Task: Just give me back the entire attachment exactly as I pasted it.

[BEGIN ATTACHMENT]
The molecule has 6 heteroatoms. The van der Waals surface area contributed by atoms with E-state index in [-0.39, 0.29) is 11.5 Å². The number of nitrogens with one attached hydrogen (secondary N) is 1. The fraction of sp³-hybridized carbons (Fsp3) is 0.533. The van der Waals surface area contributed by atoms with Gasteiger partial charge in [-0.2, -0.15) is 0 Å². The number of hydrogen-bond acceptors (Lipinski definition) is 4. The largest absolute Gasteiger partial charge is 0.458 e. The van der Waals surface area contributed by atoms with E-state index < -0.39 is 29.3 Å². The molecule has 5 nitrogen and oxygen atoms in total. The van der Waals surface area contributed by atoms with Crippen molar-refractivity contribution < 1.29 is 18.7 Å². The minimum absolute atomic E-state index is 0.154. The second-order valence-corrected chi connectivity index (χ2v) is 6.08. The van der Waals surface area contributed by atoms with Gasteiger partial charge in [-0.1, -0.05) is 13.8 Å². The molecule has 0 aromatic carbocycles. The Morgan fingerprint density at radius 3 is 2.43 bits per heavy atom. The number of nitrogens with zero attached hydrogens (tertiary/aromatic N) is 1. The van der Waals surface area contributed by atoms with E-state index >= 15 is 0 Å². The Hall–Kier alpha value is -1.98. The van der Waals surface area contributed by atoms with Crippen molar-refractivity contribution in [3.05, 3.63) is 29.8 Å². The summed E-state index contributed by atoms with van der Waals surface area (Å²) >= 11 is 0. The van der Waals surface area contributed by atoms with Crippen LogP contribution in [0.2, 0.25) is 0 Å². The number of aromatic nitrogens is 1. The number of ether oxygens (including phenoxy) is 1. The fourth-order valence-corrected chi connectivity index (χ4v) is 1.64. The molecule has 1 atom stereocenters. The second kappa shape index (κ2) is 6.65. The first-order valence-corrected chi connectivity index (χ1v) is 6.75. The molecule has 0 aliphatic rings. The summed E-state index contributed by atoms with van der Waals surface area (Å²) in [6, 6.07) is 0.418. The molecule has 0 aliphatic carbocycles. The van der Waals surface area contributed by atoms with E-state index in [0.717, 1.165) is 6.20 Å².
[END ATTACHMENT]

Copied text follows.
The molecule has 6 heteroatoms. The van der Waals surface area contributed by atoms with E-state index in [-0.39, 0.29) is 11.5 Å². The number of nitrogens with one attached hydrogen (secondary N) is 1. The fraction of sp³-hybridized carbons (Fsp3) is 0.533. The van der Waals surface area contributed by atoms with Gasteiger partial charge in [-0.2, -0.15) is 0 Å². The number of hydrogen-bond acceptors (Lipinski definition) is 4. The largest absolute Gasteiger partial charge is 0.458 e. The van der Waals surface area contributed by atoms with E-state index < -0.39 is 29.3 Å². The molecule has 5 nitrogen and oxygen atoms in total. The van der Waals surface area contributed by atoms with Crippen molar-refractivity contribution < 1.29 is 18.7 Å². The minimum absolute atomic E-state index is 0.154. The second-order valence-corrected chi connectivity index (χ2v) is 6.08. The van der Waals surface area contributed by atoms with Gasteiger partial charge in [-0.1, -0.05) is 13.8 Å². The molecule has 0 aromatic carbocycles. The Morgan fingerprint density at radius 3 is 2.43 bits per heavy atom. The number of nitrogens with zero attached hydrogens (tertiary/aromatic N) is 1. The van der Waals surface area contributed by atoms with E-state index >= 15 is 0 Å². The Hall–Kier alpha value is -1.98. The van der Waals surface area contributed by atoms with Crippen molar-refractivity contribution in [3.05, 3.63) is 29.8 Å². The summed E-state index contributed by atoms with van der Waals surface area (Å²) >= 11 is 0. The van der Waals surface area contributed by atoms with Crippen LogP contribution in [0.2, 0.25) is 0 Å². The number of aromatic nitrogens is 1. The number of ether oxygens (including phenoxy) is 1. The fourth-order valence-corrected chi connectivity index (χ4v) is 1.64. The molecule has 1 atom stereocenters. The second kappa shape index (κ2) is 6.65. The first-order valence-corrected chi connectivity index (χ1v) is 6.75. The molecule has 0 aliphatic rings. The summed E-state index contributed by atoms with van der Waals surface area (Å²) in [6, 6.07) is 0.418. The molecule has 0 aliphatic carbocycles. The van der Waals surface area contributed by atoms with E-state index in [0.717, 1.165) is 6.20 Å².